Subscribe      List an Event or Business      Invite a Writer      Write for WN      Writers      Other Locations
list an event      1 million Australian readers every month      facebook

Lesmurdie Falls National Park

Home > Perth > Outdoor | Free | National Parks | Nature
by Judith W (subscribe)
I'm a freelance writer living in Perth. Having 2 young kids with endless energy, we are always on the lookout for new outdoor activities.
Published August 15th 2011
Lots of people, locals and visitors alike, do not realise that there are many national parks located close to the city of Perth. They may not be large like the Stirling Ranges National Park, but what they lack in size, they make up for in their uniqueness and attractiveness. Besides, there is something to be said about visiting a small national park, as without having to go bushwalking or 4WD-ing for hours, you already have the feeling (and the brag right) of being really outdoor.

One such park is the Lesmurdie Falls National Park. Located 22km--about half an hour drive--east of the City of Perth, it is still so much part of the suburbia that it has houses right across the road from the carpark, and 2 schools within the radius of 2.5km. What is so good about it? In short: waterfall and sweeping view of the city and beyond. More about these later.

The easiest way to approach the park is to drive east on Welshpool Rd, turn left into Lesmurdie Rd, and then after you pass the St. Brigid's College, turn left again into Falls Rd. The carpark is located on the right hand side of Falls Rd, about 2km from the turn off. It's almost impossible to miss it, but if you somehow manage to achieve the almost impossible and do miss it, don't worry. It's a No Through Road, so you'll be bound to turn around before you're too far away.

The national park is so small that even the carpark is located outside of it. The carpark is officially part of the Mundy Regional Park which surrounds the national park. Adjacent to the carpark, you would find facilities such as public toilets, information display (with a map marked with various walks available) and picnic tables under shelter. As there are only two tables provided, it is a good idea to bring your own rugs if you plan a picnic in case you arrive too late and somebody else has claimed the honour of using them.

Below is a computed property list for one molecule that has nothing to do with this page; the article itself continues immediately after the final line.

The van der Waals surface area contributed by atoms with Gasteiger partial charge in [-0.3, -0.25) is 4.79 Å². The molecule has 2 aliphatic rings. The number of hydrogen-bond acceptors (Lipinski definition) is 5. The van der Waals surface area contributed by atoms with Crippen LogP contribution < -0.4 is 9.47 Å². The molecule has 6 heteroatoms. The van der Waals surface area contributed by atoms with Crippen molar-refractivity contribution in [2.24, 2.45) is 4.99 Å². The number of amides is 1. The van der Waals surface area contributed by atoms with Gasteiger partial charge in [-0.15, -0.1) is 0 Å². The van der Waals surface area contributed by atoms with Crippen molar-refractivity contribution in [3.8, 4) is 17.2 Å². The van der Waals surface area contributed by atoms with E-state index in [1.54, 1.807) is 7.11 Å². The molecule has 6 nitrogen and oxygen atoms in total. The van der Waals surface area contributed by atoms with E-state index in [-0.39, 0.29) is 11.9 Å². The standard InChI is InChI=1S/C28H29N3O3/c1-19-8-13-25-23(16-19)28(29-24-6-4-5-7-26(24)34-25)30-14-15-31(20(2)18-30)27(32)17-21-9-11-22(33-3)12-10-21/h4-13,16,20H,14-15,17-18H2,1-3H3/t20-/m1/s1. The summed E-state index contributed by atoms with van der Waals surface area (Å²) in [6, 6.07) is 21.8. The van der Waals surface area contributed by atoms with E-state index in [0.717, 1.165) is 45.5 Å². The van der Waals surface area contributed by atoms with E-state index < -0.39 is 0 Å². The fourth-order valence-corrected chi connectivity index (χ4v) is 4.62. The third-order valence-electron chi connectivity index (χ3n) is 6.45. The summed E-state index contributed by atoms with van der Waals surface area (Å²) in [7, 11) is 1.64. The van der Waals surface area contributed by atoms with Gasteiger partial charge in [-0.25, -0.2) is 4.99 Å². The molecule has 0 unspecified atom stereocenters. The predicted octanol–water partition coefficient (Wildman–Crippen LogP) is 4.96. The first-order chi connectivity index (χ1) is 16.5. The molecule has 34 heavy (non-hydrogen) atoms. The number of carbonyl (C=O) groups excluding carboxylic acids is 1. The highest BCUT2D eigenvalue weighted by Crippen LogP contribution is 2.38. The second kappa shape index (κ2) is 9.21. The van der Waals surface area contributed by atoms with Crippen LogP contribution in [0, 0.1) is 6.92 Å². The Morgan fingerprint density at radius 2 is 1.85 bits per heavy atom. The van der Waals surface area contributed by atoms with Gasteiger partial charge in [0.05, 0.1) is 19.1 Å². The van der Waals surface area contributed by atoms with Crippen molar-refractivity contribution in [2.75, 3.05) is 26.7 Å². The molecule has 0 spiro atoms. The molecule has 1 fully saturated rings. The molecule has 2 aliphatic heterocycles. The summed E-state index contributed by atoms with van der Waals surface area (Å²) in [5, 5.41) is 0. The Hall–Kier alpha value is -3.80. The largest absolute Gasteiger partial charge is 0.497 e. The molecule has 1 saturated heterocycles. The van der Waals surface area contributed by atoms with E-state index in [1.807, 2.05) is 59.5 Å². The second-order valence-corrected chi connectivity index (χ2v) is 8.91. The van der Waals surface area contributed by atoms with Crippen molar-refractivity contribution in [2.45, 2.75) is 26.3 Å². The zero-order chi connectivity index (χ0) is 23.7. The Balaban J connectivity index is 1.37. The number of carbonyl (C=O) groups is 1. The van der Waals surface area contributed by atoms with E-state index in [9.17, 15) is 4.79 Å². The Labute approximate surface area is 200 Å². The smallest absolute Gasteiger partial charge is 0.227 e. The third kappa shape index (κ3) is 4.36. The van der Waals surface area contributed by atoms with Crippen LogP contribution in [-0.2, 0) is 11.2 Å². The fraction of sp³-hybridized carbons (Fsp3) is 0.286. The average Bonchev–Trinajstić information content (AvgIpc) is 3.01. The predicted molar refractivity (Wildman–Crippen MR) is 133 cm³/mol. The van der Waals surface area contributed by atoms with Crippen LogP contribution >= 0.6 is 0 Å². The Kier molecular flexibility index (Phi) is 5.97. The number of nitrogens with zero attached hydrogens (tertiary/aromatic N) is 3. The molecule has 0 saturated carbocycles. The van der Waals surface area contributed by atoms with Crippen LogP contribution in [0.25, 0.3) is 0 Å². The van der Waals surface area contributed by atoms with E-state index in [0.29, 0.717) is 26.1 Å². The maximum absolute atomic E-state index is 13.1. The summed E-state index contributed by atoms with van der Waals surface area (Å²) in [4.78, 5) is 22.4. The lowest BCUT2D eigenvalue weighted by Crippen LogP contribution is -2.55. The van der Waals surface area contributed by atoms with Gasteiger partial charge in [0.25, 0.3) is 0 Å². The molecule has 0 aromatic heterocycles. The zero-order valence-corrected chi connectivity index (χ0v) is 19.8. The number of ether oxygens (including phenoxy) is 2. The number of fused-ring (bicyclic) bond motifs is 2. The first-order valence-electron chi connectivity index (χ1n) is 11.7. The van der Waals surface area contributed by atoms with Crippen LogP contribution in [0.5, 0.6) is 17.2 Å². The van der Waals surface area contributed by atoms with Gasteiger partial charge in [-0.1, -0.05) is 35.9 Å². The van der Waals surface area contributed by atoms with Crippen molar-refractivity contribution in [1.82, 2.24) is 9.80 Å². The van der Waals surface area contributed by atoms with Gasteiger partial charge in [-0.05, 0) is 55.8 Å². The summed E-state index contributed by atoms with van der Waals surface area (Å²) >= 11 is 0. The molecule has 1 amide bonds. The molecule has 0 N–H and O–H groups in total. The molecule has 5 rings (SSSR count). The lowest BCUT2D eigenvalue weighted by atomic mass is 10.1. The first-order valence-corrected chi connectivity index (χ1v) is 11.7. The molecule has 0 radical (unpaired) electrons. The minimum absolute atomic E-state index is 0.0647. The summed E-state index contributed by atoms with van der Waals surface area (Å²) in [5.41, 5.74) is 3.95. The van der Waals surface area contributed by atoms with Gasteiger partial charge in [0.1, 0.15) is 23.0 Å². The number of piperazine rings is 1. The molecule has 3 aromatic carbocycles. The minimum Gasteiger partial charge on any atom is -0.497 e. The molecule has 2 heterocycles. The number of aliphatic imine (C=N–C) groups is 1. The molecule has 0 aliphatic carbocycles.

The most popular walk in the park is the Head of the Fall (about 350m one way). The path is mostly paved and the part that isn't is gravel. You can walk this even in your heels or flip-flops, so no excuse, gals and guys. Once you reach the platform at the Head of the Fall, you could see the stream tumbling 50m over granite bedrock. One caveat here is that the reward will be much higher if you come after a winter deluge as the waterfall will be in full force. In the height of summer, Lesmurdie Brooks dies down to a mere trickle.

Head of the Fall After Winter Rains

Head of the Fall at Summertime

The sweeping view to the west--to the flat land of the coastal plain that is the City of Perth and the ocean beyond it--would still be there though. So if there hasn't been any rain lately but you feel like heading out there, go for it. Note that there are two platforms at the Head of the Fall. One is directly on top of the waterfall (it is kind of cool to stand on the mesh steel and see the water rushing under your feet). The second one is a bit further down, built on the sheer face of the cliff. This is where the city view is at its best.

Platform built on the cliff to maximise view

The other short walk you could easily do at anytime is the Cascade. It is only about 200m one way from the carpark and brings you to the part where the brook "trips and falls over stones on its way." You don't get to view the city, but the water is more approachable here and would be more exciting for the boys and girls who are ready to dip their toes.

The Cascade

If you're feeling adventurous and come prepared, do go one better and walk down to the Foot of the Fall. It is not as strenuous as it sounds as even families with young toddlers could be seen frolicking along the way (and yes, they do reach the foot of the waterfall and walk back to the top).

The walk down from the Head of the Fall

There are two ways to reach the Foot, you can either go straight down from the Head, or you can go around to the Shoulder of the Fall first. The paths are signed, so as long as you pay attention, it's not easy to get lost.

Foot of the Fall

As a final note, you'd probably like to know that you could also cheat your way to the Foot of the Fall by approaching the park from Lewis Rd. It's already at the same level with the Foot, so no climbing up and down stairs involved. However if it's your first time, I'd strongly recommend entering the park from Falls Rd as the view from the top is really worth it.
Help us improve  Click here if you liked this article  98
Share: email  facebook  twitter
Why? Waterfall and sweeping view of City of Perth and beyond
When: Open all year. Highest water flow after winter rains.
Where: Perth Hills, Half an hour drive east of Perth
Cost: Free
Great article! I used the tips here, and did my own day trip. I hope you don't mind me putting a link to my photos here, my blog is private and non commercial in nature. Thanks again for the info!
By Anonymous
Sunday, 1st of July @ 05:57 am
More Perth articles
Articles from other cities
Lesmurdie Falls (article)
by Olive Butler on 04/12/2018
Top Events
Popular Articles